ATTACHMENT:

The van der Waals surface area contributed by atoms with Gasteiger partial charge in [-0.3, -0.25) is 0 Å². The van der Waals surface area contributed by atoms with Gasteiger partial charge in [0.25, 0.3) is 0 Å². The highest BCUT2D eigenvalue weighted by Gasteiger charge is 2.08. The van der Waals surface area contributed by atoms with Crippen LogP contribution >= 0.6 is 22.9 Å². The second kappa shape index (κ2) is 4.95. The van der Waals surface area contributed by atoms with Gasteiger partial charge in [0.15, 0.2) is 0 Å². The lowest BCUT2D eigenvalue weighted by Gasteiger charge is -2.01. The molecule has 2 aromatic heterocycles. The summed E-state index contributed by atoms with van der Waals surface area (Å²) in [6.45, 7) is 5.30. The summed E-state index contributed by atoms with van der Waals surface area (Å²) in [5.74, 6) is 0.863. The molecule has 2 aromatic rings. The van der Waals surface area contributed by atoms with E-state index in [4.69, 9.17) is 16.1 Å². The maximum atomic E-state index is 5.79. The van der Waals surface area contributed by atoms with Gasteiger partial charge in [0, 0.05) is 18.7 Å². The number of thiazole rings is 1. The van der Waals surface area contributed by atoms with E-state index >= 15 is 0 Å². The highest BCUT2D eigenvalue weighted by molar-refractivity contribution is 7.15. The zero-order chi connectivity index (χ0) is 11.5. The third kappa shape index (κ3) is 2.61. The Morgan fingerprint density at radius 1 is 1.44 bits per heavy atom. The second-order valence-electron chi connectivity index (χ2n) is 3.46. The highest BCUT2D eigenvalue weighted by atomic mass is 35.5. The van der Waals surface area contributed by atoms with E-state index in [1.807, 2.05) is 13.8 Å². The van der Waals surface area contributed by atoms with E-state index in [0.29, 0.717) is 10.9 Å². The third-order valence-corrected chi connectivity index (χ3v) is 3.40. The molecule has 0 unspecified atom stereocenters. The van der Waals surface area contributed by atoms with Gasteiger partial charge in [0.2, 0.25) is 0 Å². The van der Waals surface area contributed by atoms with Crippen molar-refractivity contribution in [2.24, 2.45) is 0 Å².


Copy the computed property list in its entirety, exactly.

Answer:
The van der Waals surface area contributed by atoms with Gasteiger partial charge in [-0.3, -0.25) is 0 Å². The van der Waals surface area contributed by atoms with Gasteiger partial charge in [0.25, 0.3) is 0 Å². The highest BCUT2D eigenvalue weighted by Gasteiger charge is 2.08. The van der Waals surface area contributed by atoms with Crippen LogP contribution >= 0.6 is 22.9 Å². The second kappa shape index (κ2) is 4.95. The van der Waals surface area contributed by atoms with Gasteiger partial charge in [0.15, 0.2) is 0 Å². The lowest BCUT2D eigenvalue weighted by Gasteiger charge is -2.01. The molecule has 2 aromatic heterocycles. The summed E-state index contributed by atoms with van der Waals surface area (Å²) in [6.45, 7) is 5.30. The summed E-state index contributed by atoms with van der Waals surface area (Å²) in [5.74, 6) is 0.863. The molecule has 2 aromatic rings. The van der Waals surface area contributed by atoms with E-state index in [4.69, 9.17) is 16.1 Å². The maximum atomic E-state index is 5.79. The van der Waals surface area contributed by atoms with Gasteiger partial charge in [0, 0.05) is 18.7 Å². The number of thiazole rings is 1. The van der Waals surface area contributed by atoms with E-state index >= 15 is 0 Å². The highest BCUT2D eigenvalue weighted by molar-refractivity contribution is 7.15. The zero-order chi connectivity index (χ0) is 11.5. The third kappa shape index (κ3) is 2.61. The Morgan fingerprint density at radius 1 is 1.44 bits per heavy atom. The second-order valence-electron chi connectivity index (χ2n) is 3.46. The highest BCUT2D eigenvalue weighted by atomic mass is 35.5. The van der Waals surface area contributed by atoms with E-state index in [1.807, 2.05) is 13.8 Å². The van der Waals surface area contributed by atoms with E-state index in [0.29, 0.717) is 10.9 Å². The third-order valence-corrected chi connectivity index (χ3v) is 3.40. The molecule has 0 unspecified atom stereocenters. The van der Waals surface area contributed by atoms with Gasteiger partial charge in [0.2, 0.25) is 0 Å². The van der Waals surface area contributed by atoms with Crippen molar-refractivity contribution in [2.24, 2.45) is 0 Å².